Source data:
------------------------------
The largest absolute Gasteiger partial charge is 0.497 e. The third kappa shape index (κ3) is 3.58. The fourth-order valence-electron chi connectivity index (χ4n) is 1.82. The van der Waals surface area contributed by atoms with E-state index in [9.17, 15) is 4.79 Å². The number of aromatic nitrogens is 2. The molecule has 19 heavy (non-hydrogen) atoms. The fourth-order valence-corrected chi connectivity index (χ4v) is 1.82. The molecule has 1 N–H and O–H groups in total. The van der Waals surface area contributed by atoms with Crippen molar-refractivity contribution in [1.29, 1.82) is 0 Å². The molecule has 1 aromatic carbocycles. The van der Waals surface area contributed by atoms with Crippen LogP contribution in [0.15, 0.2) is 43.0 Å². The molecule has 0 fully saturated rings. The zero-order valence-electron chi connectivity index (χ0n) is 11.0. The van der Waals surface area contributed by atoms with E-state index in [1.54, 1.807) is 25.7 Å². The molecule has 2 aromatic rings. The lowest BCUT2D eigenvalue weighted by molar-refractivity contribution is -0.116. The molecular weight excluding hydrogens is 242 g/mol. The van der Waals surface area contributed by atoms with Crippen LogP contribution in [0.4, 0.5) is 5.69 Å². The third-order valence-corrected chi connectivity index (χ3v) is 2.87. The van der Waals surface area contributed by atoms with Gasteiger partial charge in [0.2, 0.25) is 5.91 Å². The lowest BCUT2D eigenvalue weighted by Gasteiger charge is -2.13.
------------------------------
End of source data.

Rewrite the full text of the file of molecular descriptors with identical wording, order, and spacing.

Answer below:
The largest absolute Gasteiger partial charge is 0.497 e. The third kappa shape index (κ3) is 3.58. The fourth-order valence-electron chi connectivity index (χ4n) is 1.82. The van der Waals surface area contributed by atoms with E-state index in [9.17, 15) is 4.79 Å². The number of aromatic nitrogens is 2. The molecule has 19 heavy (non-hydrogen) atoms. The fourth-order valence-corrected chi connectivity index (χ4v) is 1.82. The molecule has 1 N–H and O–H groups in total. The van der Waals surface area contributed by atoms with Crippen molar-refractivity contribution in [1.29, 1.82) is 0 Å². The molecule has 1 aromatic carbocycles. The van der Waals surface area contributed by atoms with Crippen LogP contribution in [0.15, 0.2) is 43.0 Å². The molecule has 0 fully saturated rings. The zero-order valence-electron chi connectivity index (χ0n) is 11.0. The van der Waals surface area contributed by atoms with E-state index in [1.54, 1.807) is 25.7 Å². The molecule has 2 aromatic rings. The lowest BCUT2D eigenvalue weighted by molar-refractivity contribution is -0.116. The molecular weight excluding hydrogens is 242 g/mol. The van der Waals surface area contributed by atoms with Crippen LogP contribution in [0.4, 0.5) is 5.69 Å². The third-order valence-corrected chi connectivity index (χ3v) is 2.87. The van der Waals surface area contributed by atoms with Gasteiger partial charge in [0.2, 0.25) is 5.91 Å². The lowest BCUT2D eigenvalue weighted by Gasteiger charge is -2.13.